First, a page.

Azerbaijan Grills Detained Journalists of U.S.-Funded Radio


Police in Azerbaijan have detained a dozen journalists working for U.S.-funded Radio Free Europe/Radio Liberty amid an ongoing crackdown on the outlet that Washington and rights groups decry.

The Baku offices of Radio Free Europe/Radio Liberty were sealed on Friday after prosecutors and armed police confiscated equipment and computers during a raid. 

The U.S. State Department said it was "deeply disturbed" by the action, and called on Azerbaijan to respect its "international commitment to protecting media freedom."

Ramping up pressure on the organization’s Azerbaijan station, Radio Azadliq, police descended upon the homes of its journalists Saturday and took many in for interrogation.

"Police have forcibly taken away around 12 of our journalists to undergo questioning in the prosecutor's office," the station's director, Kenan Aliyev, told Agence France-Presse from Radio Free Europe/Radio Liberty's headquarters in Prague.

"One of them has been forcibly dragged out from his home in front of his children wearing just his pajamas," he said on Sunday.

He added the heavy crimes unit of the prosecutor’s office was handling the case, noting even the bureau's cleaner had been summoned for questioning.

Aliyev said the forcible seizure was unnecessary, and apparently aimed at intimidating his journalists.

"What's happening is part of the Azerbaijani authorities' ongoing raid of the free press."

A lawyer for the radio station has been stripped of his right to defend the journalists, and must now submit to questioning as a witness himself, said Aliyev.

"Nearly all of the journalists have been questioned without a lawyer present."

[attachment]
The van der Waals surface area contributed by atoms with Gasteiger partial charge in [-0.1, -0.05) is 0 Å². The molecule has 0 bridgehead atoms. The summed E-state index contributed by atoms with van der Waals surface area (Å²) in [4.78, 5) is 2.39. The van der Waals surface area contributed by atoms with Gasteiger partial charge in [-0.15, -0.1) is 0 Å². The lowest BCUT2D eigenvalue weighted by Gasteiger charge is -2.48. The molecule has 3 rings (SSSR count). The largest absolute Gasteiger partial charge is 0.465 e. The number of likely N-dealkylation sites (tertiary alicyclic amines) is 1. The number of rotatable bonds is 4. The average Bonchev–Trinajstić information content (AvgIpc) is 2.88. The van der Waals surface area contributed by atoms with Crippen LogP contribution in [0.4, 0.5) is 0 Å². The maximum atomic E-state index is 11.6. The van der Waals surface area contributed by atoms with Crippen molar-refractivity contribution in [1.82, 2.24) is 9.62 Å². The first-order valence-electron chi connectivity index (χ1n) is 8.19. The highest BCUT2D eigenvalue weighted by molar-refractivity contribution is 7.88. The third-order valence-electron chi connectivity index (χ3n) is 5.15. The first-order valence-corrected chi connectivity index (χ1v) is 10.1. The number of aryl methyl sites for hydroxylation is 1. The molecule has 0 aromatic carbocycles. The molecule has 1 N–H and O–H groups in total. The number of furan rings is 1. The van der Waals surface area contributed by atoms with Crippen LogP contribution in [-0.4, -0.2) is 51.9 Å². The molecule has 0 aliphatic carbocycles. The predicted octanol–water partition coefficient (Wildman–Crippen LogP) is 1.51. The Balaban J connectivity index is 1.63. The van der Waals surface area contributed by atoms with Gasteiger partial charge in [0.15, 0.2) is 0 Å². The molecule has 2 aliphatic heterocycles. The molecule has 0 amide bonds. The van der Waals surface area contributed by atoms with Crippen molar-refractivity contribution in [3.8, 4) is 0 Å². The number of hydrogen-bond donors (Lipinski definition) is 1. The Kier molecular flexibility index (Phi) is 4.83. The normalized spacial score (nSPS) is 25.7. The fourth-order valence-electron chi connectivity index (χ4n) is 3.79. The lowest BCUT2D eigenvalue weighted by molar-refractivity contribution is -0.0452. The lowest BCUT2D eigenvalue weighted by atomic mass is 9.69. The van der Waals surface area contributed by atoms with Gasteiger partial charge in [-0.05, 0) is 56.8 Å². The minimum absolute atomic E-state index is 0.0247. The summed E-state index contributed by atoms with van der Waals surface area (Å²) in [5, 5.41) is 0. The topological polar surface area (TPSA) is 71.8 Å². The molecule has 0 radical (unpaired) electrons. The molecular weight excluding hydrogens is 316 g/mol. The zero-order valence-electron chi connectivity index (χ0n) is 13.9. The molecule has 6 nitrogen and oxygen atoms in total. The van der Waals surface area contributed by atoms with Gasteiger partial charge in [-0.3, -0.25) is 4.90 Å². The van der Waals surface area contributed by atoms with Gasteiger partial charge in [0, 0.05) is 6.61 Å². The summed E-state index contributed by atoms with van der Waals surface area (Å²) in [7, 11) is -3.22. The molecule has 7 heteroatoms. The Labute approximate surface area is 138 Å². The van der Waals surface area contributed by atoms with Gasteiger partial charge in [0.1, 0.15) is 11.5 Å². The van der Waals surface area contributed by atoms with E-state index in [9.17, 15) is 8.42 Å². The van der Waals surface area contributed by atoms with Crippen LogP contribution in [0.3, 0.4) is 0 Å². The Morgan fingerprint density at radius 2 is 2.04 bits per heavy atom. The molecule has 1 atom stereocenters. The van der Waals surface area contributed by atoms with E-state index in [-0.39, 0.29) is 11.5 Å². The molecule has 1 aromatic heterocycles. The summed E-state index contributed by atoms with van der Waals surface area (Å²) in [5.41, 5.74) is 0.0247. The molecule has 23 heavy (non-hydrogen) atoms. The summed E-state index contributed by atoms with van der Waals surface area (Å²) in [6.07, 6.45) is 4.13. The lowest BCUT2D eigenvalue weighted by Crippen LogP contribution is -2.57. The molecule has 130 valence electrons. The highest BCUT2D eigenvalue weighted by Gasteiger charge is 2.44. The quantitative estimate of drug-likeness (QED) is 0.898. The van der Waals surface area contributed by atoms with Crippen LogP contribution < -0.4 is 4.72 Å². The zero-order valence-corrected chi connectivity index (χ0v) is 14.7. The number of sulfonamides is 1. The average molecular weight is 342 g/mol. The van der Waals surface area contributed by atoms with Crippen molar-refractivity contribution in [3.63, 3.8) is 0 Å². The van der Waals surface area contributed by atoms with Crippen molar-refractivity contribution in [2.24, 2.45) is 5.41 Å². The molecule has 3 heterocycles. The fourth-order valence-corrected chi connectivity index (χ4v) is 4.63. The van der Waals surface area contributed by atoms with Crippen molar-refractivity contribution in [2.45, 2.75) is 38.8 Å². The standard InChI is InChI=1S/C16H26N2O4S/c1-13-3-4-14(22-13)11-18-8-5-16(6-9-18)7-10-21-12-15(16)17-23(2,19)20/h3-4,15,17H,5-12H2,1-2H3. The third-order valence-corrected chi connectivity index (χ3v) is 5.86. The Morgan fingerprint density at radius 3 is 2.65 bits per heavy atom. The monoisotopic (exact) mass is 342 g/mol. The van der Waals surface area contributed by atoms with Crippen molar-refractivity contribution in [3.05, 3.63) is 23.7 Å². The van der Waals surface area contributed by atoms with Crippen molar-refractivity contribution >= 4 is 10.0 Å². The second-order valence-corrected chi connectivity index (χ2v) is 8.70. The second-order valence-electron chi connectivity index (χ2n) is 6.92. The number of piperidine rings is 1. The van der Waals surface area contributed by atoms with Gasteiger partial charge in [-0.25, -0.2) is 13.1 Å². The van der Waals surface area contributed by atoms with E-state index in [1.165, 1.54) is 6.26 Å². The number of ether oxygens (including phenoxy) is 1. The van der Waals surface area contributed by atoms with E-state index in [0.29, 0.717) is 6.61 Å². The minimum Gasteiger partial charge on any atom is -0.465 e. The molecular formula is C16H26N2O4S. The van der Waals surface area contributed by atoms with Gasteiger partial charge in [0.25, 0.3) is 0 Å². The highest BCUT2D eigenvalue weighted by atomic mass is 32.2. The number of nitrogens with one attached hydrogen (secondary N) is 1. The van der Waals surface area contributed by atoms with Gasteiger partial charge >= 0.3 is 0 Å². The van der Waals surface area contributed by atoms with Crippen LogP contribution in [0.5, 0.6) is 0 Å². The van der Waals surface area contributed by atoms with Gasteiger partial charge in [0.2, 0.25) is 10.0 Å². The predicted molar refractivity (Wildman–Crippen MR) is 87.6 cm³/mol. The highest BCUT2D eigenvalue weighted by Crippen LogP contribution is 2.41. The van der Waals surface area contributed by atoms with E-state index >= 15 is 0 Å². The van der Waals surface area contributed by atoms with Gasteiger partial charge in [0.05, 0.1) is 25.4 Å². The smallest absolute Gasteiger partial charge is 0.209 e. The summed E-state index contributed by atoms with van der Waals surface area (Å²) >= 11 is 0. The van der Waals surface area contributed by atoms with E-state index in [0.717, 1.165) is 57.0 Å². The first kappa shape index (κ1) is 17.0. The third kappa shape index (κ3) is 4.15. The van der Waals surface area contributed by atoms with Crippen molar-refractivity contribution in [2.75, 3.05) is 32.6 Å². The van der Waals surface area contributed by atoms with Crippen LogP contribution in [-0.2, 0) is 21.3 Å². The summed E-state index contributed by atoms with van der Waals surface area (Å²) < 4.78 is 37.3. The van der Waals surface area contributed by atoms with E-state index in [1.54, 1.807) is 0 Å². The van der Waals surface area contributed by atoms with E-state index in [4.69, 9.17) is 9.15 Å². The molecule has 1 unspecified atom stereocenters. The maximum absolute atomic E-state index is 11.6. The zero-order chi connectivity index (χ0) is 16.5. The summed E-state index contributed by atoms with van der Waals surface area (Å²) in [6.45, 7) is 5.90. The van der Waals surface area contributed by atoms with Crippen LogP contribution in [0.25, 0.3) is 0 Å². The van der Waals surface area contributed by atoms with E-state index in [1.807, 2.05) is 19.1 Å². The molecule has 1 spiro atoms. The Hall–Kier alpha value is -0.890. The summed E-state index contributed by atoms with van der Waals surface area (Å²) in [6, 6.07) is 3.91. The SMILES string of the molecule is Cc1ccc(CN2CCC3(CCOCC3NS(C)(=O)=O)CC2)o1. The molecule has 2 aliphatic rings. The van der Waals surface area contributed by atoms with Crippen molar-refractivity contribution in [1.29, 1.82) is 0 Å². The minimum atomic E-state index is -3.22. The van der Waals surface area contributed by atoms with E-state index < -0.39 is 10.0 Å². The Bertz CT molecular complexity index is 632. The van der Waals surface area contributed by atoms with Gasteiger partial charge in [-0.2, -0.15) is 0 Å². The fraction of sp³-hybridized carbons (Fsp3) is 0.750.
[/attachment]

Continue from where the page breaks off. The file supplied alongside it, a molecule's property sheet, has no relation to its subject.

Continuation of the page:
Citing prosecutors, Aliyev said that the clampdown on the station was linked to a probe into the work of foreign-funded non-governmental organizations in the energy-rich country.

"Radio Liberty is the last island of freedom in Azerbaijan," he said.

Rights groups say Azerbaijani authorities have been clamping down on opponents since the election of President Ilham Aliyev to a third term last year.

Aliyev, 53, came to power in 2003 amid controversial balloting following the death of his father Heydar Aliyev, a former KGB officer and Communist-era leader who ruled newly independent Azerbaijan with an iron fist since 1993.

In recent months, Azerbaijani prosecutors have staged similar raids on other foreign-funded groups, including the Baku offices of the Washington-based National Democratic Institute, which was eventually shut down.

Around 15 journalists and bloggers are currently behind bars in the country, according to Radio Azadliq.

Among them is a top investigative reporter working for Radio Azadliq, Khadija Ismayilova, who was arrested in early December and placed in pre-trial detention for two months.

Prominent Azerbaijani rights activist Leyla Yunus is also in pre-trial detention on treason charges.

Yunus, a fierce critic of the oil-rich country's poor rights record, and her husband Arif were arrested this past summer and accused of spying for arch-enemy Armenia.

The legal assault on Radio Azadliq has sparked widespread concern. 

Press freedom group Reporters Without Borders said the government was "methodically crushing each of the remaining independent news outlets one by one."

Thorbjorn Jagland, secretary general of the Council of Europe, on Sunday said the offensive against Radio Azadliq "once again raises concerns for freedom of expression in Azerbaijan."

Jagland said the Council of Europe -- of which Azerbaijan has been a member since 2001 -- will "demand the motives and legal justification of this action from Azerbaijani authorities." 

Radio Azadliq provides Azerbaijani-language programming in the Radio Free Europe/Radio Liberty network directed at Eastern Europe and Central Asia. 

The radio network has its roots in a Cold War program started by the U.S. to counter Soviet propaganda.

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